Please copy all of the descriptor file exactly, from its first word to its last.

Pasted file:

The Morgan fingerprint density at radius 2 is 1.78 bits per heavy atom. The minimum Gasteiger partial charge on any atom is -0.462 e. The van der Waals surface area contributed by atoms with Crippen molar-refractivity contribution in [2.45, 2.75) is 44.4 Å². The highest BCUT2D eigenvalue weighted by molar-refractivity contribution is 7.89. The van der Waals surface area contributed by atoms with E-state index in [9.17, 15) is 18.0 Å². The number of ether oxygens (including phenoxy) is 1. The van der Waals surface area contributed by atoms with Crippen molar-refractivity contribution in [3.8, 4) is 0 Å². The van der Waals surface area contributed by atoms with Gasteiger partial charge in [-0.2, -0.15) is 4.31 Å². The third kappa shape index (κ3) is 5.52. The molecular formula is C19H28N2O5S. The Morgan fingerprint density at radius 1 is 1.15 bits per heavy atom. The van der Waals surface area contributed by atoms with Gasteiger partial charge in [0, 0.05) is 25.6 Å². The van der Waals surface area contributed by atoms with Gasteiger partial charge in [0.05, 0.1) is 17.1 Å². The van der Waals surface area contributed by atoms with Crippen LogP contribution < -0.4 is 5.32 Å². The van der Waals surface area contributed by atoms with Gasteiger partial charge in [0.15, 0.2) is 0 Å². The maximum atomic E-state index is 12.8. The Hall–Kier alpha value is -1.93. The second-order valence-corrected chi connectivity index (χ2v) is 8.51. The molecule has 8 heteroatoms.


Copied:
The Morgan fingerprint density at radius 2 is 1.78 bits per heavy atom. The minimum Gasteiger partial charge on any atom is -0.462 e. The van der Waals surface area contributed by atoms with Crippen molar-refractivity contribution in [2.45, 2.75) is 44.4 Å². The highest BCUT2D eigenvalue weighted by molar-refractivity contribution is 7.89. The van der Waals surface area contributed by atoms with E-state index in [9.17, 15) is 18.0 Å². The number of ether oxygens (including phenoxy) is 1. The van der Waals surface area contributed by atoms with Crippen molar-refractivity contribution in [3.8, 4) is 0 Å². The van der Waals surface area contributed by atoms with Gasteiger partial charge in [-0.2, -0.15) is 4.31 Å². The third kappa shape index (κ3) is 5.52. The molecular formula is C19H28N2O5S. The Morgan fingerprint density at radius 1 is 1.15 bits per heavy atom. The van der Waals surface area contributed by atoms with Gasteiger partial charge in [0, 0.05) is 25.6 Å². The van der Waals surface area contributed by atoms with Gasteiger partial charge in [0.05, 0.1) is 17.1 Å². The van der Waals surface area contributed by atoms with Crippen LogP contribution < -0.4 is 5.32 Å². The van der Waals surface area contributed by atoms with Gasteiger partial charge in [0.15, 0.2) is 0 Å². The maximum atomic E-state index is 12.8. The Hall–Kier alpha value is -1.93. The second-order valence-corrected chi connectivity index (χ2v) is 8.51. The molecule has 8 heteroatoms.